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How the EU’s Failed “Energy Shuffle” Made Energy More Expensive – and Dirtier

This is a syndicated repost published with the permission of Money Morning - We Make Investing Profitable. To view original, click here. Opinions herein are not those of the Wall Street Examiner or Lee Adler. Reposting does not imply endorsement. The information presented is for educational or entertainment purposes and is not individual investment advice.

Sometimes, the energy sector moves so quickly, you forget what project you were on… or even where you are. The last several days have been like that.

Early yesterday afternoon, I returned from a very hastily called weekend meeting in Abu Dhabi, only to greet a European party arriving in the evening for a session at my place in South Florida.

Both meetings were centered on the immediate future of global energy investment. With what’s shaping up globally in energy, one can always catch up on sleep later…

It’s certainly the case that there has been more movement in the last eight weeks than over any equivalent two-month period I can remember (and that spans over four decades in the energy business).

We’re about to see major changes in how energy investment plays out over the next several years.

Now, over the weekend, the focus was on international directions in crude oil finance. But last evening, I put my “European mindset” hat back on.

That matters, because the emerging European perspective in energy is quite different… and a lot more expensive…

Europe Is Turning into an Energy Basket Case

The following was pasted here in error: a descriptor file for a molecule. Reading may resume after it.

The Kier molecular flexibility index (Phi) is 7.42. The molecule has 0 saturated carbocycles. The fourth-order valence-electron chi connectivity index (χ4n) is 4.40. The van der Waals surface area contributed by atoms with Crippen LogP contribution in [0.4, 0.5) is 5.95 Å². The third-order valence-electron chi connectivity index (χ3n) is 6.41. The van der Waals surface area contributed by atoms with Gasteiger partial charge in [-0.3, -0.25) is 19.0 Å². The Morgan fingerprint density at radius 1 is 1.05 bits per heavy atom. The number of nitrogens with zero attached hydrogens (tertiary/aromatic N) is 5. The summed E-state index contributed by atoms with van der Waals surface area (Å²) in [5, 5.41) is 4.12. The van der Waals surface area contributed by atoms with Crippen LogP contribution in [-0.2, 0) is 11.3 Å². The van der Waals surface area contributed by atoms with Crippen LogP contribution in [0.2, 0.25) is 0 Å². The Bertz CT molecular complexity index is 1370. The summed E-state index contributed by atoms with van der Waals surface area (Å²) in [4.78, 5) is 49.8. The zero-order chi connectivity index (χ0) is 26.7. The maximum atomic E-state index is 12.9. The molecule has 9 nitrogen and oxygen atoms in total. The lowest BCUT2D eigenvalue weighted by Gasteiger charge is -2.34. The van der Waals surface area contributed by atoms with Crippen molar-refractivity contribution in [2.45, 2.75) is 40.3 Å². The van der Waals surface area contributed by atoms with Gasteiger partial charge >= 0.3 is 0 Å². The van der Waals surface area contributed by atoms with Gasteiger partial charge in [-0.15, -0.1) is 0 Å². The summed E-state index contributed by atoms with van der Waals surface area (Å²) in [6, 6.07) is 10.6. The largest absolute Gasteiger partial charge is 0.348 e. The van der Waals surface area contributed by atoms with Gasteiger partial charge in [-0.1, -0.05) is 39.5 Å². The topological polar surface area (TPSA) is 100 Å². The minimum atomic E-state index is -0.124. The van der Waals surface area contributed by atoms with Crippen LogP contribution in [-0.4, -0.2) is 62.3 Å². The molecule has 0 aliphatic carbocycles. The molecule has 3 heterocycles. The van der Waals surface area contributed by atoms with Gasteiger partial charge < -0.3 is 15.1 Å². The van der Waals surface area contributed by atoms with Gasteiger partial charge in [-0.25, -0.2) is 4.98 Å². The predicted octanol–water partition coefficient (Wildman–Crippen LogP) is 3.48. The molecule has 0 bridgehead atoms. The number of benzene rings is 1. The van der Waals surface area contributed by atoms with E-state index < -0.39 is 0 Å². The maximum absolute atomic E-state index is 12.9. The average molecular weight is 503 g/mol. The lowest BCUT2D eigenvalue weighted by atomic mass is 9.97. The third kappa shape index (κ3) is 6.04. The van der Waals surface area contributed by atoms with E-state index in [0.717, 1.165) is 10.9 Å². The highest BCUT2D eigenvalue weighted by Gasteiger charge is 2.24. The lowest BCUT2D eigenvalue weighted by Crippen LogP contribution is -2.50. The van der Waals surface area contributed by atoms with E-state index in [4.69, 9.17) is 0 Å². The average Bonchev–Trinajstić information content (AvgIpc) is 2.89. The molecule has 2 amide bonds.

energyIn this case, attention is fixed on three things:

  • continuing unease generated by the unexpected UK departure from the EU (known as “Brexit”),
  • broader concerns over problems integrating continent-wide energy sourcing policies, and
  • how all of this impacts energy project infrastructure and finance.

It’s safe to say that at this juncture, most of this is up in the air.

First off, Germany is embarking on the next stage in its “green” agenda, and France has recommitted to being the world’s dominant nuclear economy.

Meanwhile, Italy is once again worried about negotiating adequate imports of natural gas from Russia (via pipeline) and Qatar/North Africa (as liquefied natural gas, or LNG, shipments), while Poland returns to its earlier plans of resurrecting coal production as the country’s shale gas remains elusive and prohibitively expensive.

All of which signals that there is positively no cohesive vision for what an energy policy for Europe should be.

True, there has been much time spent on plans addressing a balance of sourcing – one that places less reliance on imports from Russia while at the same time providing just enough incentive for the two dozen-plus members to want a piece of the pie.

And then there is the challenging agenda to address climate change and carbon emissions, with a corresponding set of multiyear goals…

It was expected that the breakthrough accorded by the UN Climate Deal, struck last December in Paris, would jumpstart this initiative.

Reports have emerged from, and hundreds of thousands of man hours expended at, the EU headquarters in Brussels. Some of this had provided fodder for the “leave” side in the British Brexit vote.

Yet a simple fact had emerged well before the June UK shocker, which brings us to the second factor in Europe’s changing energy landscape…

Lofty Climate Goals Don’t Make for Good Policy